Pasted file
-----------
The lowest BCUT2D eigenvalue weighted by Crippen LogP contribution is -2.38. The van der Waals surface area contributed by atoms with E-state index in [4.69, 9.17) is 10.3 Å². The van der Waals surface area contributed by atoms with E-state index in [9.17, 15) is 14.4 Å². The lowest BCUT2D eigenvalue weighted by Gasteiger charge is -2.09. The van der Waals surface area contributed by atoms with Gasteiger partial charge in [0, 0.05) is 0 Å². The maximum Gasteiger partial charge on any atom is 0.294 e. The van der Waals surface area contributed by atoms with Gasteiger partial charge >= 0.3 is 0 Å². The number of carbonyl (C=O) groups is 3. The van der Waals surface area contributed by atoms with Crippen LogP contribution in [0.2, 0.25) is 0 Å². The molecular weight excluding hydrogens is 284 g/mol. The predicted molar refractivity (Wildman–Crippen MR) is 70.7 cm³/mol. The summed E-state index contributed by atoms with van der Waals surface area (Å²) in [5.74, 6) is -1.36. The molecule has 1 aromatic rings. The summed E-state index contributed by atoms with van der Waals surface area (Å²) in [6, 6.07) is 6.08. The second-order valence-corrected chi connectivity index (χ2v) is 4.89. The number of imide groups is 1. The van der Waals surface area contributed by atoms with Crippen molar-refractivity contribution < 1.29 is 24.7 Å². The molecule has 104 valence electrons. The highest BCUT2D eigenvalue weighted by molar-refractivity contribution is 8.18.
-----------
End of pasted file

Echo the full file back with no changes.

The lowest BCUT2D eigenvalue weighted by Crippen LogP contribution is -2.38. The van der Waals surface area contributed by atoms with E-state index in [4.69, 9.17) is 10.3 Å². The van der Waals surface area contributed by atoms with E-state index in [9.17, 15) is 14.4 Å². The lowest BCUT2D eigenvalue weighted by Gasteiger charge is -2.09. The van der Waals surface area contributed by atoms with Gasteiger partial charge in [0, 0.05) is 0 Å². The maximum Gasteiger partial charge on any atom is 0.294 e. The van der Waals surface area contributed by atoms with Gasteiger partial charge >= 0.3 is 0 Å². The number of carbonyl (C=O) groups is 3. The van der Waals surface area contributed by atoms with Crippen LogP contribution in [0.2, 0.25) is 0 Å². The molecular weight excluding hydrogens is 284 g/mol. The predicted molar refractivity (Wildman–Crippen MR) is 70.7 cm³/mol. The summed E-state index contributed by atoms with van der Waals surface area (Å²) in [5.74, 6) is -1.36. The molecule has 1 aromatic rings. The summed E-state index contributed by atoms with van der Waals surface area (Å²) in [6, 6.07) is 6.08. The second-order valence-corrected chi connectivity index (χ2v) is 4.89. The number of imide groups is 1. The van der Waals surface area contributed by atoms with Crippen molar-refractivity contribution < 1.29 is 24.7 Å². The molecule has 104 valence electrons. The highest BCUT2D eigenvalue weighted by molar-refractivity contribution is 8.18.